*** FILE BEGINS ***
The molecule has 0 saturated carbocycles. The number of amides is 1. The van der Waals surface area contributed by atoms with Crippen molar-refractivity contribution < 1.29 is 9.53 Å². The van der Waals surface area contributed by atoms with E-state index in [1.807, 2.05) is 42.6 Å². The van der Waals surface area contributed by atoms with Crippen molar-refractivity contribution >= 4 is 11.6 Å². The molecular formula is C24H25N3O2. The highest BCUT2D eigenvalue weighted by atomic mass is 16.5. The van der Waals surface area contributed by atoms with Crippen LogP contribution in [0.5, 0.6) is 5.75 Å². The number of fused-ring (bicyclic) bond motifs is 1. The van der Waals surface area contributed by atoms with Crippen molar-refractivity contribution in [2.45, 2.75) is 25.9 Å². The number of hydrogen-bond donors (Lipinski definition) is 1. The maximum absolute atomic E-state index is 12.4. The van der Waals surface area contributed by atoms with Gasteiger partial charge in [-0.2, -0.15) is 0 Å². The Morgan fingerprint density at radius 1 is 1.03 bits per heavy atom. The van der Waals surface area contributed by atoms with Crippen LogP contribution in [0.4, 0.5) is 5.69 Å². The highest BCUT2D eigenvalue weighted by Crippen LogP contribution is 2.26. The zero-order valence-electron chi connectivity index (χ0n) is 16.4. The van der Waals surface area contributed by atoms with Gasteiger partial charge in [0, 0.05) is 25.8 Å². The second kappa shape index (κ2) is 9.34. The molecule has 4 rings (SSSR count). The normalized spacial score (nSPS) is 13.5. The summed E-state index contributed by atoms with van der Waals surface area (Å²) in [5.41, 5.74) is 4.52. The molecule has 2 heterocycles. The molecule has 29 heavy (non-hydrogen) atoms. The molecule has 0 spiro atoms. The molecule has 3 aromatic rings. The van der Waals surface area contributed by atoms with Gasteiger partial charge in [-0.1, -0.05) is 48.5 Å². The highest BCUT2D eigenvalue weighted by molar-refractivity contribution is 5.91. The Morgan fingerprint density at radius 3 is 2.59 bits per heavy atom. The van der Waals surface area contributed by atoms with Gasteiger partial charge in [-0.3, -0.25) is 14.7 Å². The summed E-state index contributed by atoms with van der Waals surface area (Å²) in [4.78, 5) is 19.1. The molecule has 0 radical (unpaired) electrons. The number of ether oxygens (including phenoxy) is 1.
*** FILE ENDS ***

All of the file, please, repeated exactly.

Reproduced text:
The molecule has 0 saturated carbocycles. The number of amides is 1. The van der Waals surface area contributed by atoms with Crippen molar-refractivity contribution < 1.29 is 9.53 Å². The van der Waals surface area contributed by atoms with E-state index in [1.807, 2.05) is 42.6 Å². The van der Waals surface area contributed by atoms with Crippen molar-refractivity contribution >= 4 is 11.6 Å². The molecular formula is C24H25N3O2. The highest BCUT2D eigenvalue weighted by atomic mass is 16.5. The van der Waals surface area contributed by atoms with Crippen LogP contribution in [0.5, 0.6) is 5.75 Å². The number of fused-ring (bicyclic) bond motifs is 1. The van der Waals surface area contributed by atoms with Crippen molar-refractivity contribution in [2.45, 2.75) is 25.9 Å². The number of hydrogen-bond donors (Lipinski definition) is 1. The maximum absolute atomic E-state index is 12.4. The van der Waals surface area contributed by atoms with Gasteiger partial charge in [-0.2, -0.15) is 0 Å². The Morgan fingerprint density at radius 1 is 1.03 bits per heavy atom. The van der Waals surface area contributed by atoms with Crippen LogP contribution in [0.4, 0.5) is 5.69 Å². The highest BCUT2D eigenvalue weighted by Crippen LogP contribution is 2.26. The zero-order valence-electron chi connectivity index (χ0n) is 16.4. The van der Waals surface area contributed by atoms with Gasteiger partial charge in [0, 0.05) is 25.8 Å². The second kappa shape index (κ2) is 9.34. The molecule has 4 rings (SSSR count). The normalized spacial score (nSPS) is 13.5. The summed E-state index contributed by atoms with van der Waals surface area (Å²) in [5.41, 5.74) is 4.52. The molecule has 2 heterocycles. The molecule has 29 heavy (non-hydrogen) atoms. The molecule has 0 spiro atoms. The molecule has 3 aromatic rings. The van der Waals surface area contributed by atoms with Gasteiger partial charge in [-0.1, -0.05) is 48.5 Å². The highest BCUT2D eigenvalue weighted by molar-refractivity contribution is 5.91. The Morgan fingerprint density at radius 3 is 2.59 bits per heavy atom. The van der Waals surface area contributed by atoms with Gasteiger partial charge in [-0.3, -0.25) is 14.7 Å². The summed E-state index contributed by atoms with van der Waals surface area (Å²) in [4.78, 5) is 19.1. The molecule has 0 radical (unpaired) electrons. The number of ether oxygens (including phenoxy) is 1.